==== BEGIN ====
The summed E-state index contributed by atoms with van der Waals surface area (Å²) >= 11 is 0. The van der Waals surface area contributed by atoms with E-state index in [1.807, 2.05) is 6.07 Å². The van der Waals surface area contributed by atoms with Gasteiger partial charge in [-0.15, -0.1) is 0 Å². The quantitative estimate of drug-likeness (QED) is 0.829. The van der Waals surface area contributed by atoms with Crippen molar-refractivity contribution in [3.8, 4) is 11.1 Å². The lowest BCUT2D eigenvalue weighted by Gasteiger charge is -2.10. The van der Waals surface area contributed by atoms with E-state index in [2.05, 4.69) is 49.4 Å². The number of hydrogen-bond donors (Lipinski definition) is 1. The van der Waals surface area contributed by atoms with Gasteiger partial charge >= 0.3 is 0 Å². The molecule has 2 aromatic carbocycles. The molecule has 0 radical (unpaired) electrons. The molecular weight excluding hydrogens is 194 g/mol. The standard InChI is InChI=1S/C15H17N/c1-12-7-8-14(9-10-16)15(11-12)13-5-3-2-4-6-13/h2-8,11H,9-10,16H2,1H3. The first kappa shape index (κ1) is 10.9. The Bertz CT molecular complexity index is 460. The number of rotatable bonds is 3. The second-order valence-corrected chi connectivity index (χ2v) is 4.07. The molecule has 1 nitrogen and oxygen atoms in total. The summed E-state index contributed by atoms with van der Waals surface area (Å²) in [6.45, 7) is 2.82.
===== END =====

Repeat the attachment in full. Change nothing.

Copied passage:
The summed E-state index contributed by atoms with van der Waals surface area (Å²) >= 11 is 0. The van der Waals surface area contributed by atoms with E-state index in [1.807, 2.05) is 6.07 Å². The van der Waals surface area contributed by atoms with Gasteiger partial charge in [-0.15, -0.1) is 0 Å². The quantitative estimate of drug-likeness (QED) is 0.829. The van der Waals surface area contributed by atoms with Crippen molar-refractivity contribution in [3.8, 4) is 11.1 Å². The lowest BCUT2D eigenvalue weighted by Gasteiger charge is -2.10. The van der Waals surface area contributed by atoms with E-state index in [2.05, 4.69) is 49.4 Å². The number of hydrogen-bond donors (Lipinski definition) is 1. The van der Waals surface area contributed by atoms with Gasteiger partial charge >= 0.3 is 0 Å². The molecule has 2 aromatic carbocycles. The molecule has 0 radical (unpaired) electrons. The molecular weight excluding hydrogens is 194 g/mol. The standard InChI is InChI=1S/C15H17N/c1-12-7-8-14(9-10-16)15(11-12)13-5-3-2-4-6-13/h2-8,11H,9-10,16H2,1H3. The first kappa shape index (κ1) is 10.9. The Bertz CT molecular complexity index is 460. The number of rotatable bonds is 3. The second-order valence-corrected chi connectivity index (χ2v) is 4.07. The molecule has 1 nitrogen and oxygen atoms in total. The summed E-state index contributed by atoms with van der Waals surface area (Å²) in [6.45, 7) is 2.82.